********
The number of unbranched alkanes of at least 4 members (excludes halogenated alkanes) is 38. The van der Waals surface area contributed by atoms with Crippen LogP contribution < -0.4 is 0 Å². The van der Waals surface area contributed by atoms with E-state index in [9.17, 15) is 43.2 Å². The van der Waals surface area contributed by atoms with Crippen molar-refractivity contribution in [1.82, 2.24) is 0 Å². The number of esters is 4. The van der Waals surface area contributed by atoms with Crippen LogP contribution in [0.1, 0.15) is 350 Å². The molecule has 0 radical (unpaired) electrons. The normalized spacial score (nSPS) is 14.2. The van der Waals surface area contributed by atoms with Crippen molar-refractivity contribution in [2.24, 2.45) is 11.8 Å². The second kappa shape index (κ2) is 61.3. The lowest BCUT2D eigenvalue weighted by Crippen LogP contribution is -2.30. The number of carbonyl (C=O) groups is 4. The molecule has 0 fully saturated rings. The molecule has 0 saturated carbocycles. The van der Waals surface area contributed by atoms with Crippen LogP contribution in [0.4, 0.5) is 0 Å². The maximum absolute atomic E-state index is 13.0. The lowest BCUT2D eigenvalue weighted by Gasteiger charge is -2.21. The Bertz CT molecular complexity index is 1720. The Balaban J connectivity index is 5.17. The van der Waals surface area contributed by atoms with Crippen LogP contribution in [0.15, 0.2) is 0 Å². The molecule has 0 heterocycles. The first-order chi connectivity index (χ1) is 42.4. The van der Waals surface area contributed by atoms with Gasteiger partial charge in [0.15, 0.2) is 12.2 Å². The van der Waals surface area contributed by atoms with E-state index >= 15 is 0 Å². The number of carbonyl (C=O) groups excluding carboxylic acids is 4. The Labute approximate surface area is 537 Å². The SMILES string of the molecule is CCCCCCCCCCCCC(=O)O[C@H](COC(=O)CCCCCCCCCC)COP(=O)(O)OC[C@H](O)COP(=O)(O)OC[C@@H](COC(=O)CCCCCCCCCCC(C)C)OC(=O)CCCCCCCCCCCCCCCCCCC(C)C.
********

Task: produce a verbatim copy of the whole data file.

The number of unbranched alkanes of at least 4 members (excludes halogenated alkanes) is 38. The van der Waals surface area contributed by atoms with Crippen LogP contribution < -0.4 is 0 Å². The van der Waals surface area contributed by atoms with E-state index in [9.17, 15) is 43.2 Å². The van der Waals surface area contributed by atoms with Crippen molar-refractivity contribution in [1.82, 2.24) is 0 Å². The number of esters is 4. The van der Waals surface area contributed by atoms with Crippen LogP contribution in [0.1, 0.15) is 350 Å². The molecule has 0 radical (unpaired) electrons. The normalized spacial score (nSPS) is 14.2. The van der Waals surface area contributed by atoms with Crippen molar-refractivity contribution in [2.24, 2.45) is 11.8 Å². The second kappa shape index (κ2) is 61.3. The lowest BCUT2D eigenvalue weighted by Crippen LogP contribution is -2.30. The number of carbonyl (C=O) groups is 4. The molecule has 0 fully saturated rings. The molecule has 0 saturated carbocycles. The van der Waals surface area contributed by atoms with Crippen LogP contribution in [0.4, 0.5) is 0 Å². The maximum absolute atomic E-state index is 13.0. The lowest BCUT2D eigenvalue weighted by Gasteiger charge is -2.21. The Bertz CT molecular complexity index is 1720. The Balaban J connectivity index is 5.17. The van der Waals surface area contributed by atoms with Crippen LogP contribution in [0.15, 0.2) is 0 Å². The molecule has 0 heterocycles. The first-order chi connectivity index (χ1) is 42.4. The van der Waals surface area contributed by atoms with Gasteiger partial charge in [0.15, 0.2) is 12.2 Å². The van der Waals surface area contributed by atoms with E-state index >= 15 is 0 Å². The number of carbonyl (C=O) groups excluding carboxylic acids is 4. The Labute approximate surface area is 537 Å². The SMILES string of the molecule is CCCCCCCCCCCCC(=O)O[C@H](COC(=O)CCCCCCCCCC)COP(=O)(O)OC[C@H](O)COP(=O)(O)OC[C@@H](COC(=O)CCCCCCCCCCC(C)C)OC(=O)CCCCCCCCCCCCCCCCCCC(C)C.